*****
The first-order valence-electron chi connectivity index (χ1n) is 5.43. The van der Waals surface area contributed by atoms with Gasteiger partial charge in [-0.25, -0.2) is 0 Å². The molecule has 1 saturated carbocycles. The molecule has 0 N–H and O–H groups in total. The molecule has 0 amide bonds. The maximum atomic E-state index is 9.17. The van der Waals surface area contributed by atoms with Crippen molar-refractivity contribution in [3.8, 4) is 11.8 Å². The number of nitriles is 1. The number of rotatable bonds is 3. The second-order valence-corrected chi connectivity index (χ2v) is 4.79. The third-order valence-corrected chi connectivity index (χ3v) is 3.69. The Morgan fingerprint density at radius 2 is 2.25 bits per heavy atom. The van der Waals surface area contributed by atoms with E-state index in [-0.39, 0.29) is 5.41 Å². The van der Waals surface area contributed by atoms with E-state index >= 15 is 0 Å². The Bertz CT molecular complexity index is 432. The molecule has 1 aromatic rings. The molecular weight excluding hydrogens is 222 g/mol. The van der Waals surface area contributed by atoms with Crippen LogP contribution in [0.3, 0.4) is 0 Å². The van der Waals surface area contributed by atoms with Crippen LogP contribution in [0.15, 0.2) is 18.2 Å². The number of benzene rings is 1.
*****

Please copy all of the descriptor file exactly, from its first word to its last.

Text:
The first-order valence-electron chi connectivity index (χ1n) is 5.43. The van der Waals surface area contributed by atoms with Gasteiger partial charge in [-0.25, -0.2) is 0 Å². The molecule has 1 saturated carbocycles. The molecule has 0 N–H and O–H groups in total. The molecule has 0 amide bonds. The maximum atomic E-state index is 9.17. The van der Waals surface area contributed by atoms with Crippen molar-refractivity contribution in [3.8, 4) is 11.8 Å². The number of nitriles is 1. The number of rotatable bonds is 3. The second-order valence-corrected chi connectivity index (χ2v) is 4.79. The third-order valence-corrected chi connectivity index (χ3v) is 3.69. The Morgan fingerprint density at radius 2 is 2.25 bits per heavy atom. The van der Waals surface area contributed by atoms with E-state index in [-0.39, 0.29) is 5.41 Å². The van der Waals surface area contributed by atoms with E-state index >= 15 is 0 Å². The Bertz CT molecular complexity index is 432. The molecule has 1 aromatic rings. The molecular weight excluding hydrogens is 222 g/mol. The van der Waals surface area contributed by atoms with Crippen LogP contribution in [0.3, 0.4) is 0 Å². The van der Waals surface area contributed by atoms with Crippen LogP contribution in [0.15, 0.2) is 18.2 Å². The number of benzene rings is 1.